It’s title is a reference to the idea of soft power, as well as the 80s British New Wave band Soft Cell, while suggesting “a padded cell and by extension the panoptic gaze of the state or the institution.” Also referencing Benjamin H. Bratton‘s reverse panopticon effect as ‘exhibitionism in bad faith,’ where one understands they’re being watched but acts as if they’re not, the show looks at architecture, as it is employed within commercial and museum settings. It thus places emphasis on ‘surface, image and display,’ while rendering us “passive consumers and impotent political agents.”
Curated by Meryem Erkus, the event is labelled a ‘Facebook stalking as Real Game Play’ that asks “Can you Deep Learn Desire?” The press release uses the metaphor of a leech appropriating human life to stay alive where we “enter into another mode of existence.” Players included Naomi Bisley, Konrad Bohley, Nikolas Brummer, Dagmar Buchenthal, Billy Bultheel, Jonathan Omer Mizrahi, Garrett Nelson and Pitt Wenninger.
GAME Two roles: the dominant, and the submissive.< GOAL To create an intensive culture shift in the submissive’s subconscious and lived architecture IRL. TRACE FB Messenger discourse / digital dialogues and two Word documents. The documents were required to be the truth, everything else could be fictional, lied, real or played.
The exhibition is formulated around a game which was played over digital and live platforms in October and ending in February, where a dialogue on FB messenger becomes the trace element which was then re-enacted for live for the show. The installation then transformed the gallery, with a looped 21 minute audio work by OMSK Social Club & Vonverhille, which allowed the viewer to “eavesdrop over the players’ private games and the soundtrack.”**
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The A New Prescription for Insomnia group exhibition, curated by GeoVanna Gonzalez, describes its artists as “Nation-rejecting state-founders, alienated in their own habitat.” Presenting a living death in art produced from a “hazy and half-awake condition” at Berlin’s HORSEANDPONY, the show features Paul Barsch, Julia Colavita, Lorenzo Sandoval, and Michele Gabriele, among others, making site-specific works, objects, records and videos. They’re presented from April 30 to May 21, starting during Gallery Weekend, as tactics for “making the mind stateless” in an autonomous zone that may as well be on an island but is actually just an art space.
There are works with titles like ‘End of the Line,’ ‘Moments of Clarity’ and ‘Insulation (coils II),’ and little doubt of the theme of endurance in the show, particularly when considering Omsk Social Club’s Survival Guide for “IRL and URL interactions” — extending the artist line-up further with additional contributors. This is a sense of preparing for the worst that’s echoed in a current political context of war rhetoric and xenophobia; anxiety and information overload. All these things are related, of course. Where a position of helpless hopelessness has been exacerbated by a constantly ‘on’ environment for the networked world, while the exploited populations its built on meets self-consuming abundance for the privileged class, with destitution for the rest.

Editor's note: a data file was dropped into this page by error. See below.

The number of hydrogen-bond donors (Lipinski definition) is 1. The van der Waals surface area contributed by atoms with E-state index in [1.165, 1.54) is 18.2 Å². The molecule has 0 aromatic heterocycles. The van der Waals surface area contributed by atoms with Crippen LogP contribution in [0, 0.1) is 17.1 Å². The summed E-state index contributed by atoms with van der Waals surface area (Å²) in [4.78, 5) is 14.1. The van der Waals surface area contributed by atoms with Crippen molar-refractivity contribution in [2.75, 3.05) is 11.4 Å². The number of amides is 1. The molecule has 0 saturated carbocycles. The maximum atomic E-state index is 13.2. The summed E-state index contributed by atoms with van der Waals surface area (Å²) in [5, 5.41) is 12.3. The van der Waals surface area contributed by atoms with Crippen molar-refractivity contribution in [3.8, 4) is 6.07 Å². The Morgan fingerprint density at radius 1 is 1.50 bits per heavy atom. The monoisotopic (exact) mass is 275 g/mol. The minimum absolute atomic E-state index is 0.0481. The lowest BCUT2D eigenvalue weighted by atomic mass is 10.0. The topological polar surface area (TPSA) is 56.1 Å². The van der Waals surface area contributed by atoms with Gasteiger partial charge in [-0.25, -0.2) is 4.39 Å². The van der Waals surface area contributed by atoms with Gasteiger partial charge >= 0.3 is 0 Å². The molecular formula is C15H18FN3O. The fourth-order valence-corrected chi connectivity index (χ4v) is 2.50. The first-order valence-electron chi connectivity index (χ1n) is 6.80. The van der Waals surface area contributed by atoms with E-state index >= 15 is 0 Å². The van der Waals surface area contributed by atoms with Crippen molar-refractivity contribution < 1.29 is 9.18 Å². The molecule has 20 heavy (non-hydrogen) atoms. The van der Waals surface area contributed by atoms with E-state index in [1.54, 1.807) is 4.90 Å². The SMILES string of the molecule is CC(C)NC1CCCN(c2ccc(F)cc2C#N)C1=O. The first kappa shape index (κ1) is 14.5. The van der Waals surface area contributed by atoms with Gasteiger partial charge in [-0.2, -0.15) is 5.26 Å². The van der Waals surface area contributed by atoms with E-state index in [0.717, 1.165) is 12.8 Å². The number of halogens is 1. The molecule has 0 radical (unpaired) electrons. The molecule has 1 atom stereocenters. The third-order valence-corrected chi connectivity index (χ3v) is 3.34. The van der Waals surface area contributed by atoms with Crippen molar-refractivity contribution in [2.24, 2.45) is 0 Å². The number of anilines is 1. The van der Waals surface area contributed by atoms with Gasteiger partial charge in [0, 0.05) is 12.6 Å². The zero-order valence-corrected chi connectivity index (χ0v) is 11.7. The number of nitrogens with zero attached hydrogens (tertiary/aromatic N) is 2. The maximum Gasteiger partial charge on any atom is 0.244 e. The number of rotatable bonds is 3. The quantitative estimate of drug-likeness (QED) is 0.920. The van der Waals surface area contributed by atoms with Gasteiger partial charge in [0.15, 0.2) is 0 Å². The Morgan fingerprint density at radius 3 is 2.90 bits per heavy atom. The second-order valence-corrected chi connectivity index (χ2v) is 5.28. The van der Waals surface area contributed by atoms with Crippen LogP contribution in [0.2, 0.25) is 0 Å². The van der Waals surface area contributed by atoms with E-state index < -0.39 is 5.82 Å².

With all this in mind, we asked each artist in A New Prescription for Insomnia, “You’re stranded on an Island with no internet, what do you do?” Here’s how they responded:
I would resume a deep trance of information feedback — deep learning for humans . I would aim to do this twice a day. I believe survival is all about a state of mind — tranquility is a powerful tool of endurance. Recently I have been studying the art of Breatharianism, a practice of food liberation — fasting. This method also enables you to control your immediate mental and physical needs, almost like declaring passive warfare on your own learned-body.
To survive one has to be both the submissive and dominant of their own psyche — an erotic welfare ticket.
Close your eyes, feel the sun on your shoulders, running down the tip of your nose, braising your cheek bones. Take in a deep breath, feel the sea salt crystalize around each hair of each pore of your skin. Exhale, bury your phone battery in the sand, and start fishing.
I often asked myself a similar question, at the beginning of my career: What would I do if I was alone and I had nothing? I answered myself that I probably would do a lot of little sculptures made of sand, soil, and shit. But in answer to your question that is a little different: I would probably continue to work on my research, trying not to deceive myself from the expectations of those around me, which the internet has always eased much, creating a bigger, wider and far audience.
I’d go for a swim, then I’d congratulate myself on having brought along the three things along I always said I would take with me if I were stranded on a desert island.
Miller Robinson, aka L.L.L.L.L.
I would allow myself to embrace my reptilian instinct. I would simple refer to the only state of Being which could exist in a state of simplicity. What does one do on an island? One wanders, gathers what is necessary and, as foreign as it may seem, simply exists. That is what I would do. I would be.
After exploring the island for a source of fresh water, I would begin construction on an above-ground sleeping shelter, which would keep me away from bugs and night critters. After, I would create a fire using a primitive fire-starting techniques, like a hand drill, bow drill, or fire plough. Once fire was achieved finding a source of protein would be essential to replenishing my energy deposits and surviving another day.